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(506) 2223-1327               Published Monday, April 5, 2010,  in Vol. 10, No. 65        E-mail us
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Veronica and her veil
A.M. Costa Rica photos
Roman and torch

Veronica and her veil depicting
the face of Jesus Christ and one of many Romans were highlights of the dusk procession of the faithful
Friday in San José.


Judas night provokes riots all over the country
By the A.M. Costa Rica staff

The weekend highlighted Costa Rica's growing juvenile problem.

This time the problem was not teenage killers. It was the annual burning of Judas, which has degenerated into arson and vandalism. The Fuerza Pública said it had detained more than 116 persons, mostly in Central Valley communities.

Holiday death toll lower
HERE!


Then Sunday soccer fans torched material at an Alajuela stadium and launched fireworks and bottle rockets at the professional players. The game between Alajuela and Saprissa had to be stopped because of the commotion, which required the assistance of firemen. Then the Cruz Roja workers in attendance threatened to withdraw because of the explosives.

The participants in quemar a Judas were mostly teens, and there were some young women. Police confiscated large quantities of vehicle tires, sticks and effigies of the fallen apostle. The night grows out of a religious tradition but has become more like Halloween in Detroit.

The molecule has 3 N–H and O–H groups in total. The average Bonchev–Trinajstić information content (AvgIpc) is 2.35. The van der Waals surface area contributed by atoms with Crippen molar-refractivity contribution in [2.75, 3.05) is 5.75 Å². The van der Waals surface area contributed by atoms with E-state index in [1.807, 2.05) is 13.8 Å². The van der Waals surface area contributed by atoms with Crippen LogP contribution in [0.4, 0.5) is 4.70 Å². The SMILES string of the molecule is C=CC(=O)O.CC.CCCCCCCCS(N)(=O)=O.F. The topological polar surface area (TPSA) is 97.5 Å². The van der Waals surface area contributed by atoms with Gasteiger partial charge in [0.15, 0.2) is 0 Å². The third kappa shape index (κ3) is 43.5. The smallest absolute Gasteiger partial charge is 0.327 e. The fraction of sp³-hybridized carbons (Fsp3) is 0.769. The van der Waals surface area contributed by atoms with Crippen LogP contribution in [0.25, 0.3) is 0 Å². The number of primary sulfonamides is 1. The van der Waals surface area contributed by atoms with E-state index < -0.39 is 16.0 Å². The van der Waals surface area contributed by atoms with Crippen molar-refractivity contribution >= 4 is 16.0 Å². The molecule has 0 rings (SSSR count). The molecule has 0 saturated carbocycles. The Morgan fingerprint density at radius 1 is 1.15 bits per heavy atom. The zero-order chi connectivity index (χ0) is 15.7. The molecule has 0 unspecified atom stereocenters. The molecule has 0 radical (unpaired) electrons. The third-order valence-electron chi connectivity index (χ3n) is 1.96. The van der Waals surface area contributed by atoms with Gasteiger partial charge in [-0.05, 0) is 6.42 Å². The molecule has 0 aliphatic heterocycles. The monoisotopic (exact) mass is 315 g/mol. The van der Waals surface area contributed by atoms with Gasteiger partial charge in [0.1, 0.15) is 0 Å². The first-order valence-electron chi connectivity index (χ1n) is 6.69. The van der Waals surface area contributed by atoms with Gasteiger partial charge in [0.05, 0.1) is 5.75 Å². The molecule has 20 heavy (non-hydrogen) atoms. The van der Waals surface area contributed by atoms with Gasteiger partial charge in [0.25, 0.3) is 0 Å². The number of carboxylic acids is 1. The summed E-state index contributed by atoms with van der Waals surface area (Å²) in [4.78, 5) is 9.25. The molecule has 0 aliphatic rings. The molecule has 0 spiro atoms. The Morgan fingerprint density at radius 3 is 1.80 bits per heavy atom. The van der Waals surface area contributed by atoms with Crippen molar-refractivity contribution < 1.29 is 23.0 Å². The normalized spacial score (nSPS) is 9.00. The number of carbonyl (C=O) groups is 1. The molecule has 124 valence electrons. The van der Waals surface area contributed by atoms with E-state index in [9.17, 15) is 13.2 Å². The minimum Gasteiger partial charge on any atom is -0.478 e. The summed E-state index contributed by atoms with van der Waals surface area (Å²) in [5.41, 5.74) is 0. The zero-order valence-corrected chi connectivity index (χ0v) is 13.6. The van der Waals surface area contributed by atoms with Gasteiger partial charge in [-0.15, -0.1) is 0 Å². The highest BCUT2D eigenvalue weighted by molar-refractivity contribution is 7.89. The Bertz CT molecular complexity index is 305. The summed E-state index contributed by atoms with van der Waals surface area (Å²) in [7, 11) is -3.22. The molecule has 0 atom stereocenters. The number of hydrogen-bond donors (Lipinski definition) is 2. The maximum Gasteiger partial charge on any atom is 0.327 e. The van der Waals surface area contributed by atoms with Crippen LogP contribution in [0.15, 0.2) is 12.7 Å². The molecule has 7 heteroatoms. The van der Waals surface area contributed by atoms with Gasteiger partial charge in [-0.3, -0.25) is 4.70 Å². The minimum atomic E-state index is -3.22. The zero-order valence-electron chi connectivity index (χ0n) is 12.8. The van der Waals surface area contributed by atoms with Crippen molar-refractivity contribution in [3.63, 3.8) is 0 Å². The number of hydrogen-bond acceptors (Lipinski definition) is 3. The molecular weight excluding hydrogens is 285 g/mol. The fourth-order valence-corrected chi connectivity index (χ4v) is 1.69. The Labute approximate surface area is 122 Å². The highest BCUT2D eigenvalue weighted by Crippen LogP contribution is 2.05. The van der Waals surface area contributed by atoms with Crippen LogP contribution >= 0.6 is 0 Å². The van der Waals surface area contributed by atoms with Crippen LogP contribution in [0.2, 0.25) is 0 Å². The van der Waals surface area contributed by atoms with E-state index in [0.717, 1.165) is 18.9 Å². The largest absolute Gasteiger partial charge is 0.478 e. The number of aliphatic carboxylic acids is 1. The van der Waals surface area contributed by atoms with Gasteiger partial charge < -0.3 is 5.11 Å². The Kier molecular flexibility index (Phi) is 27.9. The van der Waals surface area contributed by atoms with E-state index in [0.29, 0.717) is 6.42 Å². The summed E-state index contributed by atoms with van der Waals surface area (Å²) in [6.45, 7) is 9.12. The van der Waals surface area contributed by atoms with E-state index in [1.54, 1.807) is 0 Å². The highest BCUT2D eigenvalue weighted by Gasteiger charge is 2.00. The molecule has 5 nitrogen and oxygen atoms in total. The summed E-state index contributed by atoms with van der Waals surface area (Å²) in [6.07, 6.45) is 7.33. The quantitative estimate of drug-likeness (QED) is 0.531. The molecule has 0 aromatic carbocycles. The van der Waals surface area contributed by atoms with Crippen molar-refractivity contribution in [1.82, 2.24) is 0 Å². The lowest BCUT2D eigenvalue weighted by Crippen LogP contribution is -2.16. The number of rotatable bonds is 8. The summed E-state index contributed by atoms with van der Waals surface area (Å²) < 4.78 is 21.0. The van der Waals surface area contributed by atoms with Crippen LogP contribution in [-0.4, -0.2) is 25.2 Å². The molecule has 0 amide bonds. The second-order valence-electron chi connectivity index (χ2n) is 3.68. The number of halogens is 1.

Although Saturday is the traditional night, youngsters and young adults in Parrita rioted Friday, broke the windshield of a patrol car and injured officers, said Marlon Cubillo of the Fuerza Pública in the province of Puntarenas.

Saturday and early Sunday in the Central Valley four more officers were injured in Heredia and two required attention at a hospital, said Daniel Calderón, the police director in that province. Problems were reported in San Joaquín, Santa Bárbara, San Rafael and Barva, he said. Six patrol cars suffered damage, mostly to windshields and police had to use tear gas to reestablish order.
Some 62 persons were detained in Heredia. In San José police detained 36. There were arrests in Alajuela and Puntarenas, too. Most of the charges involve throwing objects, obstructing highways and burning material. One person was found with a pistol.

The Fuerza Pública said the 14 persons will be turned over to the Ministerio Público for criminal prosecution because of the gravity of the crimes alleged.

There also were disturbances in Santa Ana and the Alajuela communities of Desamparados, San Rafael, Tambor and La Guácima.

Police had been prepared for the night, and said they had most of the problems under control by 2 a.m. although groups of teens lingered in the streets in places until 5 a.m.